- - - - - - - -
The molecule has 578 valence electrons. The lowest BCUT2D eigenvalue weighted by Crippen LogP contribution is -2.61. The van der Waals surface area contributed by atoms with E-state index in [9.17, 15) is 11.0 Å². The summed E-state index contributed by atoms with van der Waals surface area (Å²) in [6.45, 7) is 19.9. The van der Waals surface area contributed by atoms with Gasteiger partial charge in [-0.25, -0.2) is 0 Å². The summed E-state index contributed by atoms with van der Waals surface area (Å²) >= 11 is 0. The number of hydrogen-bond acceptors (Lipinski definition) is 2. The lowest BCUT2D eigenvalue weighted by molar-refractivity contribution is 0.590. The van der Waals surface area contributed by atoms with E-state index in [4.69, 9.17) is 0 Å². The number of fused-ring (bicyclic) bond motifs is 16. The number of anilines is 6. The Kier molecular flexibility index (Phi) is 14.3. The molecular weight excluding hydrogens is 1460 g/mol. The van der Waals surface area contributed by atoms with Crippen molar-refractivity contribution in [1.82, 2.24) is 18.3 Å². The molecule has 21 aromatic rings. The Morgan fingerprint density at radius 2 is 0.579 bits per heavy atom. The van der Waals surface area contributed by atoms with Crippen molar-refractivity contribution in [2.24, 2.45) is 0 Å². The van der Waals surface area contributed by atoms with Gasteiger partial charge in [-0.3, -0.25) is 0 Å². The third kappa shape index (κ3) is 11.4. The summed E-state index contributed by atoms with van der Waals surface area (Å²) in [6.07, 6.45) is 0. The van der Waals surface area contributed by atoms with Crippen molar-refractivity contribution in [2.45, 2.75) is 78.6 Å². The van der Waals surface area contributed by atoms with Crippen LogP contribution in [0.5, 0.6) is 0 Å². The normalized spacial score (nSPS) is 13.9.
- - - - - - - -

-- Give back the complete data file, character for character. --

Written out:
The molecule has 578 valence electrons. The lowest BCUT2D eigenvalue weighted by Crippen LogP contribution is -2.61. The van der Waals surface area contributed by atoms with E-state index in [9.17, 15) is 11.0 Å². The summed E-state index contributed by atoms with van der Waals surface area (Å²) in [6.45, 7) is 19.9. The van der Waals surface area contributed by atoms with Gasteiger partial charge in [-0.25, -0.2) is 0 Å². The summed E-state index contributed by atoms with van der Waals surface area (Å²) >= 11 is 0. The number of hydrogen-bond acceptors (Lipinski definition) is 2. The lowest BCUT2D eigenvalue weighted by molar-refractivity contribution is 0.590. The van der Waals surface area contributed by atoms with E-state index in [4.69, 9.17) is 0 Å². The number of fused-ring (bicyclic) bond motifs is 16. The number of anilines is 6. The Kier molecular flexibility index (Phi) is 14.3. The molecular weight excluding hydrogens is 1460 g/mol. The van der Waals surface area contributed by atoms with Crippen molar-refractivity contribution in [1.82, 2.24) is 18.3 Å². The molecule has 21 aromatic rings. The Morgan fingerprint density at radius 2 is 0.579 bits per heavy atom. The van der Waals surface area contributed by atoms with Crippen molar-refractivity contribution in [2.24, 2.45) is 0 Å². The van der Waals surface area contributed by atoms with Gasteiger partial charge in [-0.3, -0.25) is 0 Å². The third kappa shape index (κ3) is 11.4. The summed E-state index contributed by atoms with van der Waals surface area (Å²) in [6.07, 6.45) is 0. The van der Waals surface area contributed by atoms with Crippen molar-refractivity contribution in [2.45, 2.75) is 78.6 Å². The van der Waals surface area contributed by atoms with Crippen LogP contribution in [0.5, 0.6) is 0 Å². The normalized spacial score (nSPS) is 13.9.